CHARLOTTE, N.C., Sept. 20, 2018 /PRNewswire/ -- Duke Energy crews today continued restoring power to North Carolina and South Carolina customers impacted by Hurricane Florence in hard-hit coastal and inland counties.
Crews have restored power to 1.7 million customers out of nearly 1.8 million total outages caused by the powerful storm.
Many of the remaining impacted customers are located in coastal and inland areas that experienced historic flooding, multiple road closures and significant structural damage.
Estimated restoration times
Duke Energy expects to restore power to most customers by Sept. 26 at 11:45 p.m. – but the vast majority will be restored sooner.
See the latest map for estimated power restoration times, by geographical area. Duke Energy will send customers – via text message – additional information, including updated restoration times, when available.
Meter box damage might delay service
Estimated power restoration times apply to customers whose homes and businesses did not experience flooding or other damage that might prevent electric service restoration – due to safety reasons.
Locations impacted by flooding or other damage might require repairs by a licensed electrician and/or inspection by local officials before electric service can be restored.
Damaged meter boxes are one example. Though Duke Energy owns the actual meter at each customer's home or business, the customer owns the meter box in which the meter is mounted. The company cannot restore power to a location whose meter box is damaged, for safety reasons.
Bill payment assistance
Duke Energy today also said it would provide flexible bill payment arrangements for customers experiencing financial hardship due to the storm.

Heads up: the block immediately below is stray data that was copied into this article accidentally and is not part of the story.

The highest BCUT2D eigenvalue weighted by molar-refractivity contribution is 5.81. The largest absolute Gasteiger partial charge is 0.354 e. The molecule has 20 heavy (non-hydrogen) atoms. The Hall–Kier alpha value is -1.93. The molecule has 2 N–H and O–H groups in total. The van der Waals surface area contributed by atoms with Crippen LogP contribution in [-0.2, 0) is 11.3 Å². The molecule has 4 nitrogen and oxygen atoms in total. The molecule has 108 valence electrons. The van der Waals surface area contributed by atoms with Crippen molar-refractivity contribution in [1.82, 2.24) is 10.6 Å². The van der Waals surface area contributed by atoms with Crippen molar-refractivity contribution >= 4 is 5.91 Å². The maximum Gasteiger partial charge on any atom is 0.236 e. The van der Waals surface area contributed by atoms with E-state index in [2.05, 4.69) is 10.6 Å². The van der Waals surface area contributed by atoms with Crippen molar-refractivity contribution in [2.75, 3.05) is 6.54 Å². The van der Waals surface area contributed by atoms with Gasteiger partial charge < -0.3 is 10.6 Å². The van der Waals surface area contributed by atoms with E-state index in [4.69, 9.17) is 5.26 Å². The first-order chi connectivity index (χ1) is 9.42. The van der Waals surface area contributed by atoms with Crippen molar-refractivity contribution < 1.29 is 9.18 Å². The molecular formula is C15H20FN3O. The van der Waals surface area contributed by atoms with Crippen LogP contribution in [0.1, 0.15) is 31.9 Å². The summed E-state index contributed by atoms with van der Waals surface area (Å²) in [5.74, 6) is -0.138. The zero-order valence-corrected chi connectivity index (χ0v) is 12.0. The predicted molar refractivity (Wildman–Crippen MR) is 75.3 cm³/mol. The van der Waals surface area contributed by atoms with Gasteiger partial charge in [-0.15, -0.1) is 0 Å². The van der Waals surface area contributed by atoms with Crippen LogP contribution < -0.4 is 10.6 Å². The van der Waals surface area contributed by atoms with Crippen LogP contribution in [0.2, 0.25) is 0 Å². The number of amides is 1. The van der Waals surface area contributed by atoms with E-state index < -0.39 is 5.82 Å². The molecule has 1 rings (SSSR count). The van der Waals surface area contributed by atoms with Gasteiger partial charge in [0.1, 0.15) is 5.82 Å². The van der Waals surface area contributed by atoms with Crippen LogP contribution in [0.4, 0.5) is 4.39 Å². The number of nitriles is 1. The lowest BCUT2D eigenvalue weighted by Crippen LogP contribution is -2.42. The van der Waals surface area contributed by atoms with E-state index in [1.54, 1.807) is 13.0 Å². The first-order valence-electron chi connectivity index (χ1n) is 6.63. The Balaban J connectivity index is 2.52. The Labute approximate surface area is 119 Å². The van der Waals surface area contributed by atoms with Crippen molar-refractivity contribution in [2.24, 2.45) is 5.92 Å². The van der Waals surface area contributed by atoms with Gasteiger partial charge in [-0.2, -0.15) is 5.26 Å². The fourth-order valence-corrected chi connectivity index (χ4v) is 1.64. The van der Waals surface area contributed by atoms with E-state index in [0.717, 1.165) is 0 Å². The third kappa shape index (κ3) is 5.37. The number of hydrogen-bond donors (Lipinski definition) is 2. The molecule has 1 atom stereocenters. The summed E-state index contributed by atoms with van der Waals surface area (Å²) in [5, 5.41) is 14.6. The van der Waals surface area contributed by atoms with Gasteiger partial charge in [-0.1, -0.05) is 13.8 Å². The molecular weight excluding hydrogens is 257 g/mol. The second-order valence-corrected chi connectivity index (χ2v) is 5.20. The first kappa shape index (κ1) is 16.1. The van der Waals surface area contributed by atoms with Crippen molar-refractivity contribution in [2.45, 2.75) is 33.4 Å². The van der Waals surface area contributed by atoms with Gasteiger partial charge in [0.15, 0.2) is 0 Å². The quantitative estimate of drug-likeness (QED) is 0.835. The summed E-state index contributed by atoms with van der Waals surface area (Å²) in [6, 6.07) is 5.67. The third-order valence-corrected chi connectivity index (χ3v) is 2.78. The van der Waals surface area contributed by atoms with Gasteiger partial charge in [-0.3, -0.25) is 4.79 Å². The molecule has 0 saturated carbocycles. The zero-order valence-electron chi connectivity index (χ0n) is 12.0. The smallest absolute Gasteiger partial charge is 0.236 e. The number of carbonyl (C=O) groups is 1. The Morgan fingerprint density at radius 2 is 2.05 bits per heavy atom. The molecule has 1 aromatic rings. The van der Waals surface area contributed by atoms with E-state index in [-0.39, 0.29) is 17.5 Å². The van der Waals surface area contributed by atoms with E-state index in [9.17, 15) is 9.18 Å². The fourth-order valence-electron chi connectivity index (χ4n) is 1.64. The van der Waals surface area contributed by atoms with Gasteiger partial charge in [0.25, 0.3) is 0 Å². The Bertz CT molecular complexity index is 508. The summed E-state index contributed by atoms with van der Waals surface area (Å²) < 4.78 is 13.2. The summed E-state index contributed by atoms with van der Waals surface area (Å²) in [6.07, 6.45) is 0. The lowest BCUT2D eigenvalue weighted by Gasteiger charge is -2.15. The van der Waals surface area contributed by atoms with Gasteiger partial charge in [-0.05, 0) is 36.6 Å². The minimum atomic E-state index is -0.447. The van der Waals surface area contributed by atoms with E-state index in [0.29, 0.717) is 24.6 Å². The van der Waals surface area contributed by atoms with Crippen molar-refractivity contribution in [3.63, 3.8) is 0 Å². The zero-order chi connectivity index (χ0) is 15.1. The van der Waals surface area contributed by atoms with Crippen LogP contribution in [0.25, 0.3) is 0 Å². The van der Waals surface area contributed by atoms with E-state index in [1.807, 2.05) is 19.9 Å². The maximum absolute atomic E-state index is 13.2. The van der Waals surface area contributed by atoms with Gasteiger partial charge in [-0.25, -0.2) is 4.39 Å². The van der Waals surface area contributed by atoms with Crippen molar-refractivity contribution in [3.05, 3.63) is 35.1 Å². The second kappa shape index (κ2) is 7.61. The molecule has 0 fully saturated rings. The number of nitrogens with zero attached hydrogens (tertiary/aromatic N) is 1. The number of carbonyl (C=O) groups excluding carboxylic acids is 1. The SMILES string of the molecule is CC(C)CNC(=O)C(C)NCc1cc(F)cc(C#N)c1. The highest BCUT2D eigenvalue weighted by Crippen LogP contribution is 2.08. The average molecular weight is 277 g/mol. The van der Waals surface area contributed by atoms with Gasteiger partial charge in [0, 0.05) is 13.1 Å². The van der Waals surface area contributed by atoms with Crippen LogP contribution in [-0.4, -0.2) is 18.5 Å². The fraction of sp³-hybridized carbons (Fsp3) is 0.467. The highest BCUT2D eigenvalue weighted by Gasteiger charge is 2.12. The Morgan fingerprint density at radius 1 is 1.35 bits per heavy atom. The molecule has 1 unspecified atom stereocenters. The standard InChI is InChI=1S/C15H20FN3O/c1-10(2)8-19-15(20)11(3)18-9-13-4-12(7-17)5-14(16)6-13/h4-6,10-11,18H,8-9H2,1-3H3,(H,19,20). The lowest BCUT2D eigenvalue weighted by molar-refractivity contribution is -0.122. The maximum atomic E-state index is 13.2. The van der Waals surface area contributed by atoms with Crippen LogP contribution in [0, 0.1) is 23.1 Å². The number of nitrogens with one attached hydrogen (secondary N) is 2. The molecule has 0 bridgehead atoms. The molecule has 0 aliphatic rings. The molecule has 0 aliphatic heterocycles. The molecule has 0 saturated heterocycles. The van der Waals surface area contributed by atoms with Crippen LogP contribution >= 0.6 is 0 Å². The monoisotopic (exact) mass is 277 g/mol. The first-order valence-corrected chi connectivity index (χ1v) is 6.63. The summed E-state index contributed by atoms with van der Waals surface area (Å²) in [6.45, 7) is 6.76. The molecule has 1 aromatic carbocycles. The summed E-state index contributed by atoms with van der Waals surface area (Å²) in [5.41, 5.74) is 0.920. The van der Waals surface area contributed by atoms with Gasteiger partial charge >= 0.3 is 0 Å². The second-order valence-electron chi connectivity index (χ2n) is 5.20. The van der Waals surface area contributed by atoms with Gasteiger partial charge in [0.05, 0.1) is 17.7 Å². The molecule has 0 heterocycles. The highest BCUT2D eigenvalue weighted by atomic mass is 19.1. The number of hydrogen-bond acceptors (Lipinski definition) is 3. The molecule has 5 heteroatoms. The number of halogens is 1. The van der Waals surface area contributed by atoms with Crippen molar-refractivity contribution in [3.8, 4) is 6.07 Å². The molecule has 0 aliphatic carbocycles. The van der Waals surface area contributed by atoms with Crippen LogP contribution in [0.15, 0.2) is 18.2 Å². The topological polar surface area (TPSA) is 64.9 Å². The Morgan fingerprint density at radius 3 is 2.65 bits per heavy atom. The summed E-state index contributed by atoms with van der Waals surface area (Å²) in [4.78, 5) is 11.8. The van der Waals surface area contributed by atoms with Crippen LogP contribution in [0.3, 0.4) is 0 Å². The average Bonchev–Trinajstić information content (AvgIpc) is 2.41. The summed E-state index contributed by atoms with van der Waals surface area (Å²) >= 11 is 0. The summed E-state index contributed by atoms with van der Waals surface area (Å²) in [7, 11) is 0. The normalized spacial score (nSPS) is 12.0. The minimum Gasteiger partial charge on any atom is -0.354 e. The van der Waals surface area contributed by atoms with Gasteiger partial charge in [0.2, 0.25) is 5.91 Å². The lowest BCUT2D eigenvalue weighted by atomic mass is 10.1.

In addition, the company will waive late-payment charges for up to two months for customers who experienced significant property damage.
Customers who need assistance or who have questions can call Duke Energy Carolinas (800.769.3766), or Duke Energy Progress (800.452.2777) to speak with a customer service representative.
"Large numbers of our customers were impacted by Hurricane Florence and will experience financial difficulty in the days and weeks ahead. We encourage affected customers to call us so we can provide flexible payment options to assist them during this time of serious need," said Lesley Quick, Duke Energy's vice president of revenue services.
Use caution near repair crews
North Carolina law requires drivers to move over one lane – when two or more lanes are available in each direction – to ensure the safety of roadside utility crews making powerline repairs, as well as ambulances and other emergency responders.
On roads with only one traffic lane in each direction, drivers must slow down and be prepared to stop. Violators could face fines.